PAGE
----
Drugs – Benzos


Benzos, temazies, jellies, eggs, moggies, vallies


Benzies are used to both counter the effect of ‘uppers’ like cocaine, speed and E and “downers” like heroin and booze.


Benzodiazepines are doctor-prescribed drugs for reducing stress and anxiety, promoting calmness, relaxation and sleep and as anti-depressants.



Examples include:benzodiazepines


Estazolam (ProSom)


Flurazepam (Dalmane)


Quazepam (Doral)


Temazepam (Restoril)


Triazolam (Halcion)


Alprazolam (Xanax)


Chlordiazepoxide (Librium)


Clorazepate (Tranxene)


Diazepam (Valium)


Halazepam (Paxipam)


Lorazepam (Ativan)


Oxazepam (Serax) and


Prazepam (Centrax)


Used as a ‘chill out’ drug on the club scene or as a downer, the drug comes in tablet form, although it can be injected (introducing the risk of septicaemia, abscesses and attendant perils of using shared needles – see our safer drug use guide)






Side effects:

Users can experience forgetfulness, confusion and drowsiness – so don’t drive on them. And if you work in an industrial crushing plant, perhaps it’s not a good idea to come in buzzing on benzies!





Health risks:Benzodiazepines-3

Always see your doctor before getting repeat prescriptions. Try not to use benzodiazepines for long periods – restrict use to a 2-3 week period and if you’re using them as sleeping tablets, give yourself the occasional break of a few days.

Benzodiazepines can cause physical addiction. Benzies can become less effective as sleeping tablets after only 2 weeks of solid use and ineffective on controlling anxiety after 4 months of regular use – so users run the risk of taking ever increasing doses. Overdose is rarely fatal unless mixed with booze or smack.

US reports state that approximately 50 percent of people entering treatment for narcotic or cocaine addiction also report abusing benzodiazepines.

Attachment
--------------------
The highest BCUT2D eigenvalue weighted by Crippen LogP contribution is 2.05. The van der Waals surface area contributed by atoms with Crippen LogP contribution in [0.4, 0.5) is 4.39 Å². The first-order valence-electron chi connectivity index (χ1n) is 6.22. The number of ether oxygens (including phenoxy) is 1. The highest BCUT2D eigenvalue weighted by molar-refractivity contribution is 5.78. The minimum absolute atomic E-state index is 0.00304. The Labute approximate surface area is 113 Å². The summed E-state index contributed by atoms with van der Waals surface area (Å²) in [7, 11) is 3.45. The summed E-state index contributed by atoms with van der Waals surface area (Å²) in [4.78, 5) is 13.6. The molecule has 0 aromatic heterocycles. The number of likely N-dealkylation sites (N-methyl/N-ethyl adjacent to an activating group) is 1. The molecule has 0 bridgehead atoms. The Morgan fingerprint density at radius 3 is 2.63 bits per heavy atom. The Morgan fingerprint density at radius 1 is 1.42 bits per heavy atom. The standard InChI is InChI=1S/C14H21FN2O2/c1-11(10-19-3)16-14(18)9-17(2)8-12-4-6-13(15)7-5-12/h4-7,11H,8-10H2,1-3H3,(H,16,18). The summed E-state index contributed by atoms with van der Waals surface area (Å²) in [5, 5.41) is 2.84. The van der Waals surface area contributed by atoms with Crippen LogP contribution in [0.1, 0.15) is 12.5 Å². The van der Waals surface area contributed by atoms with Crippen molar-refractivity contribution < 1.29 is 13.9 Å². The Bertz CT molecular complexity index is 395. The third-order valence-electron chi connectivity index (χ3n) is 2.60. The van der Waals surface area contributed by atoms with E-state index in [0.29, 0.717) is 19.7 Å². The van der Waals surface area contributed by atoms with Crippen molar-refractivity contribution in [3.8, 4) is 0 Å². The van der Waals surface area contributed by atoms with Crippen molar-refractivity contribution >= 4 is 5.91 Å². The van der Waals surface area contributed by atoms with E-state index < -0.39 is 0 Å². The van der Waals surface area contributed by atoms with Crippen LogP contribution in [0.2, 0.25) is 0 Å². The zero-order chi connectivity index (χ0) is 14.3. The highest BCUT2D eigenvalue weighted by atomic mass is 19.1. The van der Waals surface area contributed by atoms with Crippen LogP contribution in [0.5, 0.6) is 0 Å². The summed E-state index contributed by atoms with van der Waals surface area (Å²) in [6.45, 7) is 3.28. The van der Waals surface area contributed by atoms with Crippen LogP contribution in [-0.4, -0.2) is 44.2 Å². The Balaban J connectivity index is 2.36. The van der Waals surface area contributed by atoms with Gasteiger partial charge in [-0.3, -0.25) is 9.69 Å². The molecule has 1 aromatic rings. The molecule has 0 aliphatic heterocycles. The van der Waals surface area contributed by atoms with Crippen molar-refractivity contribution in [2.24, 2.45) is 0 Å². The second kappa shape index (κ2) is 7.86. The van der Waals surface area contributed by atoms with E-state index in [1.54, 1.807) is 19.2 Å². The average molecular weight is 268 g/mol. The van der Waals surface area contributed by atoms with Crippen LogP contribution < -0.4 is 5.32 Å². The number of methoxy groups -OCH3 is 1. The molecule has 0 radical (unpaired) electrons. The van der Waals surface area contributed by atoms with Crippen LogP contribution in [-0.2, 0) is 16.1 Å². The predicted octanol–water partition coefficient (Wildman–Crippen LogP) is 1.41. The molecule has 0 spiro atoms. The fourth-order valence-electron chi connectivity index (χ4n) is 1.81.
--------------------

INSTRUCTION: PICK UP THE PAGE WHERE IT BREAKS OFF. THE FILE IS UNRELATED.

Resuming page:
Getting off benzies:

Don’t try and stop overnight – it is best to come off the drug gradually. Ask your doctor or drug service for advice – swapping from short-acting benzodiazepines (e.g. xanax) to long acting ones (e.g. diazepam) can be helpful. Withdrawal symptoms can drag on for weeks or months and come in the shape of anxiety attacks, agitation, insomnia, nausea and convulsions. A change of scene and diet can help, along with increased exercise and relaxation techniques – check out some of the new age stuff – it might help!







HM Law

The Law:

It is not illegal to possess benzodiazepines without a prescription – except Temazepam which carries a 2 year prison sentence and/or unlimited fine. Supplying any benzodiazepines is illegal, with a maximum punishment of up to 5yrs in prison and/or an unlimited fine.




Special note:

Urban75: This site is all about harm reduction. We realise that some people will take drugs no matter what advice they are given. This guide is to be for information purposes only. It is not medical advice. If you are being coerced into taking drugs, or are in any doubt about taking a substance, our advice is to always refuse.